Syllabus

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Syllabus

  1. 1. FINANCE 565 CASE PROBLEMS IN FINANCE AND BUSINESS MANAGEMENT Winter 2003 Professor: Leslie P. Anderson, Ph.D. Portland State University Office Email: lesa@sba.pdx.edu Home Email: les10@mindspring.com Phone: 725-4746 Texts: 1. Case problems in Finance, Kester, et al, 11th edition, Irwin. 2. Analysis for Financial Management, Higgins, R. C., 5th edition, Irwin. (Recommended) Course Objectives: This course extends the coverage of the topics from the Financial Management, Managerial Economics, and Financial Accounting courses and requires an in-depth analysis of important issues in finance. Furthermore, since finance cannot be separated from the other functional disciplines, the course covers complex business issues in which finance plays a dominant role. Concepts from financial theory are used to develop the framework for analysis of financial problems and these comprehensive tools are then applied to case analysis to provide defensible solutions. While specific topics such as financing and investment decisions are covered, we will also address current financial topics as they develop. For example, topics such as firm valuation, globalization of financial markets, the development and use of derivatives, changing currency values and others may be analyzed. The intent of the course is to develop a professional competence in this particular area, finance, and to understand the interrelationships between finance and the other functional areas of the firm. It will draw on principles of accounting, economics, marketing, production, statistics, and management to develop a logical, conceptual framework for use in analyzing business problems. These objectives are reached primarily through rigorous analysis of a complete spectrum of cases in which the primary focus is financial. Perhaps J.P. Morgan was right when he said: “Finance begins everything, runs everything, and ends everything.” Of course, he may have been slightly biases. Course Format: The course is first and foremost a case course. The texts will provide a basis for both theoretical and operational aspects of financial topics. Case analysis is used to develop invaluable operational insights. It is our goal to help you develop an understanding of the issues that financial managers address and how they relate to the non-financial sides of a business. 1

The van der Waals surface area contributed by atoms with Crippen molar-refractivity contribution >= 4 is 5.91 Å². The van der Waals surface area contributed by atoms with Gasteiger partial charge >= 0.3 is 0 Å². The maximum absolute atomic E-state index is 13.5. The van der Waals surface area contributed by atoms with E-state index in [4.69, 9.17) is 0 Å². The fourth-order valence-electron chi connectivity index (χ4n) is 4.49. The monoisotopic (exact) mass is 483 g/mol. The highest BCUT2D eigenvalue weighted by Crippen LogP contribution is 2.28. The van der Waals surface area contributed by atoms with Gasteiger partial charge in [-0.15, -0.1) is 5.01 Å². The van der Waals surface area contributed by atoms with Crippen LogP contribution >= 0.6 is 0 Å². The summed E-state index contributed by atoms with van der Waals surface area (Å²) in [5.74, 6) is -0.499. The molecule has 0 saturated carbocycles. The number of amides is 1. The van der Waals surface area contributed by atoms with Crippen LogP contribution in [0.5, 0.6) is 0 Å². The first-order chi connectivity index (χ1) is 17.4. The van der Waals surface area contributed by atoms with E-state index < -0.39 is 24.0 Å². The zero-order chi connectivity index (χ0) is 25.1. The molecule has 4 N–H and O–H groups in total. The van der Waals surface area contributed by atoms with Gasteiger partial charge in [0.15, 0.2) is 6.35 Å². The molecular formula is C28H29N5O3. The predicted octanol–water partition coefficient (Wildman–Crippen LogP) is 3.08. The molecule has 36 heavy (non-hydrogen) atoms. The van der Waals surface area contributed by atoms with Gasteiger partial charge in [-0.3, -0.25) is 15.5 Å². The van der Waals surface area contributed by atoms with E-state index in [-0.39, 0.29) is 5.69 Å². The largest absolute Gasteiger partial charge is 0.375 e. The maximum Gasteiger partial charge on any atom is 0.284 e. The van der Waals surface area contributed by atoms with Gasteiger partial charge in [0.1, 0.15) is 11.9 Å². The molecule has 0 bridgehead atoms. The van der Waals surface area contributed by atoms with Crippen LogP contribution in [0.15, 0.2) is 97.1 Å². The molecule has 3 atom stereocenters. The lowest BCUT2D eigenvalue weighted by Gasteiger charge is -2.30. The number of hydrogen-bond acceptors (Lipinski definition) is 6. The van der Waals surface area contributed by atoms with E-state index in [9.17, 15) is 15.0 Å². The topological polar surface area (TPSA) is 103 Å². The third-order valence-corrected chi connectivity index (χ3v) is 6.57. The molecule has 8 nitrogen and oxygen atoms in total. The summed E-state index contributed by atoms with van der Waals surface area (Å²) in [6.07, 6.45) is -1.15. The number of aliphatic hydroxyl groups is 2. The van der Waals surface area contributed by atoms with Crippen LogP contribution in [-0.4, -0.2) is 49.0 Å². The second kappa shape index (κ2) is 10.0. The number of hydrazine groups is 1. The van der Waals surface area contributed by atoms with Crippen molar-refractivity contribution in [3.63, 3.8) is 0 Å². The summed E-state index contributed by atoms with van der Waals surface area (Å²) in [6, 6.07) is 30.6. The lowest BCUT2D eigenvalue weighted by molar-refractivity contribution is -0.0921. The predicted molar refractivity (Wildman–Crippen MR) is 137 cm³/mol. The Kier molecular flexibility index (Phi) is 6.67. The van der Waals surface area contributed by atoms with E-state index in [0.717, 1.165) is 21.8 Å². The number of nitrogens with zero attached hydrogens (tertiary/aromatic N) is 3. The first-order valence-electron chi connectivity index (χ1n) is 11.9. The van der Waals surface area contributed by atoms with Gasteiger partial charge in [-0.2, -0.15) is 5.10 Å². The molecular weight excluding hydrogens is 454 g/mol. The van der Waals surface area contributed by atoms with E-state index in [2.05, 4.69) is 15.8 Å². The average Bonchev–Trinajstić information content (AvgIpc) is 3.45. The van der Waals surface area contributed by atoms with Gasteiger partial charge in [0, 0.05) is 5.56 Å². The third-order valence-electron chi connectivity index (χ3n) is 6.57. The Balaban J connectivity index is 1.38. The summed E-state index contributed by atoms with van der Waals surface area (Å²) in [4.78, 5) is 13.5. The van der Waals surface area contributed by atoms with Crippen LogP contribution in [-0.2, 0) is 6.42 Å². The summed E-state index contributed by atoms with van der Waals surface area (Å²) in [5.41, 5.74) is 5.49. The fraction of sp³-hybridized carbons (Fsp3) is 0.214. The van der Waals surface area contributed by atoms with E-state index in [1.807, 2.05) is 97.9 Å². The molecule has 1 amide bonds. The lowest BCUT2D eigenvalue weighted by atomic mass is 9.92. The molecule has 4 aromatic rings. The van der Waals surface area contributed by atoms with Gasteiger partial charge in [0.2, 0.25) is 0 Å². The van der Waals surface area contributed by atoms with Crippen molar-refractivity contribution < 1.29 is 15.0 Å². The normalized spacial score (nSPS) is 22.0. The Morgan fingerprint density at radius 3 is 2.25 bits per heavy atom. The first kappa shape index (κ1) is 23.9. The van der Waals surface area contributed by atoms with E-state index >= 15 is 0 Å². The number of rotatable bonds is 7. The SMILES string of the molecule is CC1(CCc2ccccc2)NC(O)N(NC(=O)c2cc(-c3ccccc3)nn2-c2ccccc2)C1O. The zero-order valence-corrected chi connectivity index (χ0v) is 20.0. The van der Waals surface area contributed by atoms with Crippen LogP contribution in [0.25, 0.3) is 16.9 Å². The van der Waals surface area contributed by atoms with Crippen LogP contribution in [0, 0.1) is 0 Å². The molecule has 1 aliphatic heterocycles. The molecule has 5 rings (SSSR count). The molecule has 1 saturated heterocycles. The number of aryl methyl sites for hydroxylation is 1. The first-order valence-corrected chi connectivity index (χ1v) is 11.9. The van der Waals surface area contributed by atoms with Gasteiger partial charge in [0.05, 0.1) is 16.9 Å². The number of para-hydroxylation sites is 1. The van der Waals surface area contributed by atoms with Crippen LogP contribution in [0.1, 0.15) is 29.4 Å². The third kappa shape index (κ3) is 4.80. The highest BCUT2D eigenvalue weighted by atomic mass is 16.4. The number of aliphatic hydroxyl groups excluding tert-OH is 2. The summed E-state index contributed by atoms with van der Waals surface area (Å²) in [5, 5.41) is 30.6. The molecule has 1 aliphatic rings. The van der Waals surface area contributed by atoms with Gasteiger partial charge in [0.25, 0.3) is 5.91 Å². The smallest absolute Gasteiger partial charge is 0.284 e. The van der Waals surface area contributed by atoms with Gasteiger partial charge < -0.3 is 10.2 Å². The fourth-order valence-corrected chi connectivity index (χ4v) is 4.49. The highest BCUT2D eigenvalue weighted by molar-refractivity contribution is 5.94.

2. 2. FINANCE 565 CASE PROBLEMS IN FINANCE AND BUSINESS MANAGEMENT Below, I have indicated in a general way some of the issues addressed in the case that we will analyze: I. What is the firm’s current financial condition? II. What is the firm’s financial outlook? III. How fast should a firm grow? Should it grow? Should it liquidate? What form should the growth take? Where should the growth be? IV. What assets should a firm buy, hold, or sell? V. How should a firm be financed? VI. To what financial risks, both domestic and international, is a firm exposed? VII. How should the risks to which a firm is exposed to be managed and what is the role of the financial manager in that process? Grading: Midterm 40% Final 40% Class Participation 20% 100% (Subject to possible change) Case Presentation: Each student is required to prepare each assigned case thoroughly and to be able to present their analysis and to defend their recommendations. Midterm: Your midterm exam is comprised of an in-class written case analysis. The case will include issues discussed prior to the midterm. It is preferred that you use a laptop computer to type the case analysis. If not available, we will make arrangements for you to use the lab. Maximum length: 5 typed pages, plus exhibits. Final Exam: Your final exam will be an analysis of a case. The exam will be open-note, open- book. Participation: Your class participation grade is the instructor’s subjective evaluation of the quality and timeless of each individual’s class contributions. The value of the contribution is measured in terms of analytical and evaluative quality and not in terms of quantity. Case Preparation: Complete case analysis will be required, as noted below. 2